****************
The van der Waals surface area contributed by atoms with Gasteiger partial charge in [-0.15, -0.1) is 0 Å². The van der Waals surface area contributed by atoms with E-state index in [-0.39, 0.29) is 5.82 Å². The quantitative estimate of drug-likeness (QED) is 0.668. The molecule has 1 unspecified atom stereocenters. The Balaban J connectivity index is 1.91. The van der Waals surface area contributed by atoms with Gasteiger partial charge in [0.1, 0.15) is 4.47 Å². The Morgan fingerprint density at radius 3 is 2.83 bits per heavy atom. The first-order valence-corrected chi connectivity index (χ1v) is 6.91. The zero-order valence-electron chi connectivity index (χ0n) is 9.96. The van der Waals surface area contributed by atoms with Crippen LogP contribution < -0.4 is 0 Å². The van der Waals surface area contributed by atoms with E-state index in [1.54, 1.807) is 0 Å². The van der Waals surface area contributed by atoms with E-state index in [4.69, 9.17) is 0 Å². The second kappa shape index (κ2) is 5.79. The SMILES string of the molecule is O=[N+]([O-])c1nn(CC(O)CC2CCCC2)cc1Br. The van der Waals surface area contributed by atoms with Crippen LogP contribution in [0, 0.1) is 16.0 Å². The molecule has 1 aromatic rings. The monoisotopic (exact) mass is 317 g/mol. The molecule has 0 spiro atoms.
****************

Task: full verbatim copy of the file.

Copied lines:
The van der Waals surface area contributed by atoms with Gasteiger partial charge in [-0.15, -0.1) is 0 Å². The van der Waals surface area contributed by atoms with E-state index in [-0.39, 0.29) is 5.82 Å². The quantitative estimate of drug-likeness (QED) is 0.668. The molecule has 1 unspecified atom stereocenters. The Balaban J connectivity index is 1.91. The van der Waals surface area contributed by atoms with Gasteiger partial charge in [0.1, 0.15) is 4.47 Å². The Morgan fingerprint density at radius 3 is 2.83 bits per heavy atom. The first-order valence-corrected chi connectivity index (χ1v) is 6.91. The zero-order valence-electron chi connectivity index (χ0n) is 9.96. The van der Waals surface area contributed by atoms with Crippen LogP contribution < -0.4 is 0 Å². The van der Waals surface area contributed by atoms with E-state index in [1.54, 1.807) is 0 Å². The van der Waals surface area contributed by atoms with E-state index in [4.69, 9.17) is 0 Å². The second kappa shape index (κ2) is 5.79. The SMILES string of the molecule is O=[N+]([O-])c1nn(CC(O)CC2CCCC2)cc1Br. The van der Waals surface area contributed by atoms with Crippen LogP contribution in [0, 0.1) is 16.0 Å². The molecule has 1 aromatic rings. The monoisotopic (exact) mass is 317 g/mol. The molecule has 0 spiro atoms.